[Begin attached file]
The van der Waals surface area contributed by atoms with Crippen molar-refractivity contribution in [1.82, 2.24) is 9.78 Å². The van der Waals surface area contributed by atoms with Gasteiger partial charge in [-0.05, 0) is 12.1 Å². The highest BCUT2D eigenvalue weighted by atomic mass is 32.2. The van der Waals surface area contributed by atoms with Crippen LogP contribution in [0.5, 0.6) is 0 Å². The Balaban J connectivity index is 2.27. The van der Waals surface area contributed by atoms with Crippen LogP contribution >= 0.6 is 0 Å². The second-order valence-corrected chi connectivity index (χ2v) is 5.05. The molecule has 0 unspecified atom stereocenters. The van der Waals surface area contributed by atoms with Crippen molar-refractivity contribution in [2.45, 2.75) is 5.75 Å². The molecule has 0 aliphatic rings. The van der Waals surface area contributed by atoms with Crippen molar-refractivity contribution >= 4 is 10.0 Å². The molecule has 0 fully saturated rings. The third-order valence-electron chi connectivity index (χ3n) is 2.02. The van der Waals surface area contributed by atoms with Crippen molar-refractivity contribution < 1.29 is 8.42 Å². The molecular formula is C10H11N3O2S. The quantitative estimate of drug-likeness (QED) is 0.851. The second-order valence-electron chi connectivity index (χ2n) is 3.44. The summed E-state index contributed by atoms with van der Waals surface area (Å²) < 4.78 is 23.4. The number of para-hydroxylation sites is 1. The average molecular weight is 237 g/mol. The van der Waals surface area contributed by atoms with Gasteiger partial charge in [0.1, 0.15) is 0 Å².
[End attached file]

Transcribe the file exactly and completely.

The van der Waals surface area contributed by atoms with Crippen molar-refractivity contribution in [1.82, 2.24) is 9.78 Å². The van der Waals surface area contributed by atoms with Gasteiger partial charge in [-0.05, 0) is 12.1 Å². The highest BCUT2D eigenvalue weighted by atomic mass is 32.2. The van der Waals surface area contributed by atoms with Crippen LogP contribution in [0.5, 0.6) is 0 Å². The Balaban J connectivity index is 2.27. The van der Waals surface area contributed by atoms with Crippen LogP contribution >= 0.6 is 0 Å². The second-order valence-corrected chi connectivity index (χ2v) is 5.05. The molecule has 0 unspecified atom stereocenters. The van der Waals surface area contributed by atoms with Crippen molar-refractivity contribution in [2.45, 2.75) is 5.75 Å². The molecule has 0 aliphatic rings. The van der Waals surface area contributed by atoms with Crippen molar-refractivity contribution >= 4 is 10.0 Å². The molecule has 0 fully saturated rings. The third-order valence-electron chi connectivity index (χ3n) is 2.02. The van der Waals surface area contributed by atoms with Crippen molar-refractivity contribution < 1.29 is 8.42 Å². The molecular formula is C10H11N3O2S. The quantitative estimate of drug-likeness (QED) is 0.851. The second-order valence-electron chi connectivity index (χ2n) is 3.44. The summed E-state index contributed by atoms with van der Waals surface area (Å²) < 4.78 is 23.4. The number of para-hydroxylation sites is 1. The average molecular weight is 237 g/mol. The van der Waals surface area contributed by atoms with Gasteiger partial charge in [0.1, 0.15) is 0 Å².